Cor Draconis Sacri

by llamajoy

Author's note: Non-standard character relationships, ahoy. Even I'm not sure why these people hit it off the way they did. Spoilers for the few of you who don't know about beowulf's dragon (and I sure didn't).

When Agrias was born, her skin was ivory translucent, such that the pale blue lacework of her veins showed through. Her mother, who was a chemist and a very good one, named her for the native butterflies in that part of the country: Agrias Beata. My little papillon.

Nothing fragile of her, though, nothing feminine and frail that was not trained away with hard years of swordwork and training finely-honed reflexes. Her loyalty was ever her strength, and her sword edge sang with it, until all knew her name. Agrias was butterfly no longer, but deadly beautiful holy knight, and all marked the change.

As such, she never should have been disturbed. Long careful years had she spent building walls, fortifying defenses. She was not a woman to define herself by what she did not have. Hadn't she been taught not to pine, not to shape herself around her needs? So then why did the sudden appearance of that woman make her heart shrink within her breast, her blood run slow and cold in her veins?

She told herself it was that the woman was so helpless, so dependent on her man. In the quiet hours of night alone with her heartache, she would think that if she had been ensorcelled into dragon form, she might have got herself out of the predicament all on her own, many thanks.

But inside she knew better, and the words unspoken tasted bitter in the back of her mouth. After all, the creature she despised was not the other woman, but herself, and that was no sort of company to keep, on a sleepless night under the starless sky.

What had become of the princess? Of her charge, the one she had sworn above all else to protect? No one knew, no one could tell her. Delita, that was the only name they could give her: Ramza with his eyes half-averted with his own silent pain, Orlandu with a reluctant shake of his head. They had wounds of their own, those two, bleeding within as she was, equally unspeaking.

Their quest was hers, and as such, she could not wish the Cancer Stone unfound. How then, to put Nelveska behind her? And so she wrung her hands and went out for a walk.

She had not anticipated finding someone else in the wooded dark, least of all the very heart of her dilemma: Reis.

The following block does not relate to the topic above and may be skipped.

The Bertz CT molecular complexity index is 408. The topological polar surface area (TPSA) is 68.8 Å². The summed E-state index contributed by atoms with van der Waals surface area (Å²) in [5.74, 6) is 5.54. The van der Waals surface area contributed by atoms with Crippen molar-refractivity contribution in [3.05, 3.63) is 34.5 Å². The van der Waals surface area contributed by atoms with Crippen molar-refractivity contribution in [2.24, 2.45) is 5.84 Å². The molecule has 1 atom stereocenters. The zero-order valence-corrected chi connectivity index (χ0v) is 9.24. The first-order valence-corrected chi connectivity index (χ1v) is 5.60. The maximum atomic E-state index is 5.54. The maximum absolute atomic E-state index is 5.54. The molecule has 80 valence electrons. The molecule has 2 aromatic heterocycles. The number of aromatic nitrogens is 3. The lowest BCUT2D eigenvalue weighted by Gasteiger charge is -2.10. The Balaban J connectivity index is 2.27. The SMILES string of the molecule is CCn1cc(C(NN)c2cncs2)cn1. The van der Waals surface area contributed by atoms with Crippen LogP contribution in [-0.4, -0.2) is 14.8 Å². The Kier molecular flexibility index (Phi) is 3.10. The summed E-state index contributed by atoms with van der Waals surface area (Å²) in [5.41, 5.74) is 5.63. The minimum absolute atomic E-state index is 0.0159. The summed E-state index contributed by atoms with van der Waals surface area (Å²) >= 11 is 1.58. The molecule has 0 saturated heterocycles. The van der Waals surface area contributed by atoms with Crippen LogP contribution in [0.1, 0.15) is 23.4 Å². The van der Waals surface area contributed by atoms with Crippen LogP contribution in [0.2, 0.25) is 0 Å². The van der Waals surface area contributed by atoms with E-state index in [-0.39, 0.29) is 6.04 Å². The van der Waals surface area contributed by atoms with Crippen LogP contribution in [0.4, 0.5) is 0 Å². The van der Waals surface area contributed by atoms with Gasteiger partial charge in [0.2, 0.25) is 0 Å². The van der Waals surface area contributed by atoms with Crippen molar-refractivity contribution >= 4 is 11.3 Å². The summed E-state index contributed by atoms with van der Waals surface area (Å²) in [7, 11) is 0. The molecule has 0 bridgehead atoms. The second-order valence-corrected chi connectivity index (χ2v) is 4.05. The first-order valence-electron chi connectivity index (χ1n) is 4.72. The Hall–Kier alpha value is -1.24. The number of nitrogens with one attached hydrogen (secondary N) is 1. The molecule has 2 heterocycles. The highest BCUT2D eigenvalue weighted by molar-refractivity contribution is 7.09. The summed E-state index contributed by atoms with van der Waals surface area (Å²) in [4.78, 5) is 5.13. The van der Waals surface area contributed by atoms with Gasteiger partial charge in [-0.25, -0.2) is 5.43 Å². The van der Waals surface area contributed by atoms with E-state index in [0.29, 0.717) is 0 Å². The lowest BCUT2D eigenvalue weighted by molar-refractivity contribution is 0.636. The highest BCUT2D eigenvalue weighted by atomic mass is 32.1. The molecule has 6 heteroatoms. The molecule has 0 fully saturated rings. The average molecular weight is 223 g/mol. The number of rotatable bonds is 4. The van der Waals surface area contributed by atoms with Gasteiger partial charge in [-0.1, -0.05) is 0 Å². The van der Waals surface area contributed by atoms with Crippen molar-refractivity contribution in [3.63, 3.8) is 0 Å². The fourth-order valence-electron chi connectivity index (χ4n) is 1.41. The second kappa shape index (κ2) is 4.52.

"Good evening," the other woman said, her voice soft and low. "Couldn't you sleep?"

"No," Agrias returned, tightly. "I'm afraid I could not." Politeness curbed her tongue, and (to her own surprise) a touch of worry. Surely the girl was not deserting their party; she was ashamed for thinking that, even for a fleeting moment. But walking out alone at night was suspicious, certainly. "What of you, lady?"

Reis smiled a small, private smile. "Restless," she murmured, turning her eyes to a break in the clouds, as if entreating the stars to shine through. "Something reptilian left in me, that I do not require as much sleep as I ought."

Agrias' eyes opened in alarm, but Reis only laughed, quietly.

"I did not mean to startle you," she held up her hands in apology, and their was nothing draconian about their gentle curved shape. "It is only that I think I was in that other body for just too long. My mind wanders, far too easily."

With a morbid fascination, Agrias nodded. "I see," she said, though she did not. "Were you a dragon for very long?"

Reis sat on a gnarled old tree stump, only her eyes catching the light from the lonely star shining down; the rest of her glided like a shadow on the moonless mossy floor. She nodded shortly. "Though perhaps it has done me good, some might say. I'm far more useful in battle now than I ever was before, for a surety. I was never a good hand with a weapon." She looked down at those offending hands, and Agrias had trouble imagining them long and taloned and reptilian violet, or fearsome.